Roodman and Rominations

11 March 2012

My book was in the top 20 bestsellers on Amazon in the category of Nonprofit Organizations and Charities. But the book that is causing a lot of buzz these days is David Roodman’s “Due Diligence: An Impertinent Inquiry into Microfinance”. The Post featured an op ed by David today which more or less summarized his message: Microfinance has been oversold as an anti poverty tool and really doesn’t do much other than provide needed financial services to low income people for purposes of “income smoothing”, and, in many case, providing loans to very poor people is a very bad idea. I haven’t finished reading his book yet, and I should know better than to match wits with an academician and expert in econometrics (I stopped after my Masters and one multiple regression analysis too many), but I was surprised to learn that two of the four studies David cites in his book are focused on subprime consumer lenders in South Africa and the Phillipines. That’s not microfinance! At least not what those of us who started this movement call it. Maybe we should have trademarked the term so we don’t keep getting bundled in with the predatory, profit-driven providers.

Speaking of Op Eds, did you see the one Romney published ahead of Super Tuesday where he promised, if elected, to start Gulf War III? I had a number of questions about this, so I went to see him up at one of his homes in Boston. He was strapping two Alsacians to a “dog rack” on the back of his SUV, preparing for the long drive out to his mansion in Aspen, Colorado, but was gracious enough to give me a minute of his time.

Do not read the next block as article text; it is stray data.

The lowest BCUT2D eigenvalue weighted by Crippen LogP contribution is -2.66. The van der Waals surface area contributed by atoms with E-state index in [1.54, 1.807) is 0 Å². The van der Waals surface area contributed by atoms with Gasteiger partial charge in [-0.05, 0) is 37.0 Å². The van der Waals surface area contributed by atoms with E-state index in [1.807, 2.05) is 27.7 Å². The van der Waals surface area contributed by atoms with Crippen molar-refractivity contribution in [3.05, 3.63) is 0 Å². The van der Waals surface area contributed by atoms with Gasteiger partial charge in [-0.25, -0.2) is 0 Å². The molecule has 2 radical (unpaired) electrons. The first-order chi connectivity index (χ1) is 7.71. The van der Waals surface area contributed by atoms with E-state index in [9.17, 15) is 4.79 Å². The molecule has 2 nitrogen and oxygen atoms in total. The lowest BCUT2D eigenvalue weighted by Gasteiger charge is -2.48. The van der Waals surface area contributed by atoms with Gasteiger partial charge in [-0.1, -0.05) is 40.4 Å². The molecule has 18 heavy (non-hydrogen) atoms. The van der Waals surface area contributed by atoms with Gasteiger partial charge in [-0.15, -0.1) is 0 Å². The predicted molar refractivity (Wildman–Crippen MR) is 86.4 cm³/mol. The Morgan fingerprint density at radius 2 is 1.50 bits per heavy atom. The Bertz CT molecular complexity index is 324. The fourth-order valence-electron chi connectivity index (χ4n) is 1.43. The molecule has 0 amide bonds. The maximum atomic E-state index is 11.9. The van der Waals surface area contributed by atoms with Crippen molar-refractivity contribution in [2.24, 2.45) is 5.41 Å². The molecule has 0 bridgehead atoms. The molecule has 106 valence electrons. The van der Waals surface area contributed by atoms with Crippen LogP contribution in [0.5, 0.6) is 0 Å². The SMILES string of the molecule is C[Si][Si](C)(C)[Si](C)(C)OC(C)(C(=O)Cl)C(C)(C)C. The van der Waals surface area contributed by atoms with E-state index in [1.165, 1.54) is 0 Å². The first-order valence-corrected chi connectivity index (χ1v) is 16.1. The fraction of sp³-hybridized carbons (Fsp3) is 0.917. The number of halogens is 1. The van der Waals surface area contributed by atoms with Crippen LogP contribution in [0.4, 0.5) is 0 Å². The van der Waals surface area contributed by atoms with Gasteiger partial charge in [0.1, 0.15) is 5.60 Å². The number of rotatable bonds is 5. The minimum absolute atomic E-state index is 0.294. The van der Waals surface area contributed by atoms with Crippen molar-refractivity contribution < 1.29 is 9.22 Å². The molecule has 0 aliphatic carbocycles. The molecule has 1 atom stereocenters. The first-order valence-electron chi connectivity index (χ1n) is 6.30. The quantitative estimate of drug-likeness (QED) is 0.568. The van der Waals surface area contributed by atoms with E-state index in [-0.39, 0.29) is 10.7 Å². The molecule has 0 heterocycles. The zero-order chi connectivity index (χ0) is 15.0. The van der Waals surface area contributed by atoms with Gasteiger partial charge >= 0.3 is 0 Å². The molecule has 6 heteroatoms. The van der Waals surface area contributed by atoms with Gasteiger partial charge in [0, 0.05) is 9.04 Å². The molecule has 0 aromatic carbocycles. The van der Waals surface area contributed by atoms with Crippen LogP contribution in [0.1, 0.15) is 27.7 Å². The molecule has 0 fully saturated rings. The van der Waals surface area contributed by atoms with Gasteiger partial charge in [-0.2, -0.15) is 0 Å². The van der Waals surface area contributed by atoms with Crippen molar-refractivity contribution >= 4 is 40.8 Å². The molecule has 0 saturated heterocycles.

Alsatian: Owooooooooooooo!

Rom: Oh, sorry, buddy, is that too tight? We don’t want you falling off at 80 mph, do we?

I told him my biggest question was how we were going to pay for the Iran invasion and subsequent occupation if, as his party chair Boehner put it “We’re broke.”

Rom: Got it covered, Rupe. I’ve spoke to Angela and Hu, and they tell me they are happy to underwrite it, just as they did Iraq. They just want me to provide a couple ‘a Cadillacs as collateral this time.

He glanced over his shoulder, as if looking to see where he might have misplaced them. I asked him how, if we had to borrow another 6 trillion dollars, plus cut taxes, we could reduce the deficit?

But by that time both dogs were howling, and I didn’t catch his answer.

Rupert Scofield


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